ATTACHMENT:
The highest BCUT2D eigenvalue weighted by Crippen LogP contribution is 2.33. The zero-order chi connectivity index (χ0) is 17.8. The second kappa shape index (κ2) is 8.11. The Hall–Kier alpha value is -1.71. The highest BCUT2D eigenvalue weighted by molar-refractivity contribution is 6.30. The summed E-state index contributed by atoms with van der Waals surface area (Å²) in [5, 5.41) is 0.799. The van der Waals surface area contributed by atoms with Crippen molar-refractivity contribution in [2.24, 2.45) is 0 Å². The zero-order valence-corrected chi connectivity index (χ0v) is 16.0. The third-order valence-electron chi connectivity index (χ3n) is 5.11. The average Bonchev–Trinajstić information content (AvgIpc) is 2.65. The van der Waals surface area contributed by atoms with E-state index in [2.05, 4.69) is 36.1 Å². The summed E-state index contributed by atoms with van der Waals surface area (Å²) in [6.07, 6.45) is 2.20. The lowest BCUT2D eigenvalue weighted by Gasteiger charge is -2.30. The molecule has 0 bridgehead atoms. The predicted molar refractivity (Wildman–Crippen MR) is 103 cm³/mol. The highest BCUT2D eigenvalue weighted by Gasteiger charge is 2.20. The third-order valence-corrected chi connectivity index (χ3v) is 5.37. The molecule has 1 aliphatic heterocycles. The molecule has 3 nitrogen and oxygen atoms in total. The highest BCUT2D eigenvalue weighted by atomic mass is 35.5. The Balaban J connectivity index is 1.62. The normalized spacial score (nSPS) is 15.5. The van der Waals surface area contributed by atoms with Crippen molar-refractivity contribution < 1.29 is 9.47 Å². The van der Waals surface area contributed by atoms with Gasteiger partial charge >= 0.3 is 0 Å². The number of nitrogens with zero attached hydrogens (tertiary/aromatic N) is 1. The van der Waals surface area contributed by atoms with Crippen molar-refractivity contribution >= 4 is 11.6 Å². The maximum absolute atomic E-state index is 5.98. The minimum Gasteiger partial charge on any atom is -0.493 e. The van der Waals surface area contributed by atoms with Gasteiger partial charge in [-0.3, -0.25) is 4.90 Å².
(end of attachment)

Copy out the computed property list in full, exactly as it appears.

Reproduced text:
The highest BCUT2D eigenvalue weighted by Crippen LogP contribution is 2.33. The zero-order chi connectivity index (χ0) is 17.8. The second kappa shape index (κ2) is 8.11. The Hall–Kier alpha value is -1.71. The highest BCUT2D eigenvalue weighted by molar-refractivity contribution is 6.30. The summed E-state index contributed by atoms with van der Waals surface area (Å²) in [5, 5.41) is 0.799. The van der Waals surface area contributed by atoms with Crippen molar-refractivity contribution in [2.24, 2.45) is 0 Å². The zero-order valence-corrected chi connectivity index (χ0v) is 16.0. The third-order valence-electron chi connectivity index (χ3n) is 5.11. The average Bonchev–Trinajstić information content (AvgIpc) is 2.65. The van der Waals surface area contributed by atoms with E-state index in [2.05, 4.69) is 36.1 Å². The summed E-state index contributed by atoms with van der Waals surface area (Å²) in [6.07, 6.45) is 2.20. The lowest BCUT2D eigenvalue weighted by Gasteiger charge is -2.30. The molecule has 0 bridgehead atoms. The predicted molar refractivity (Wildman–Crippen MR) is 103 cm³/mol. The highest BCUT2D eigenvalue weighted by Gasteiger charge is 2.20. The third-order valence-corrected chi connectivity index (χ3v) is 5.37. The molecule has 1 aliphatic heterocycles. The molecule has 3 nitrogen and oxygen atoms in total. The highest BCUT2D eigenvalue weighted by atomic mass is 35.5. The Balaban J connectivity index is 1.62. The normalized spacial score (nSPS) is 15.5. The van der Waals surface area contributed by atoms with Crippen molar-refractivity contribution < 1.29 is 9.47 Å². The van der Waals surface area contributed by atoms with Gasteiger partial charge >= 0.3 is 0 Å². The number of nitrogens with zero attached hydrogens (tertiary/aromatic N) is 1. The van der Waals surface area contributed by atoms with Crippen molar-refractivity contribution >= 4 is 11.6 Å². The maximum absolute atomic E-state index is 5.98. The minimum Gasteiger partial charge on any atom is -0.493 e. The van der Waals surface area contributed by atoms with Gasteiger partial charge in [-0.3, -0.25) is 4.90 Å².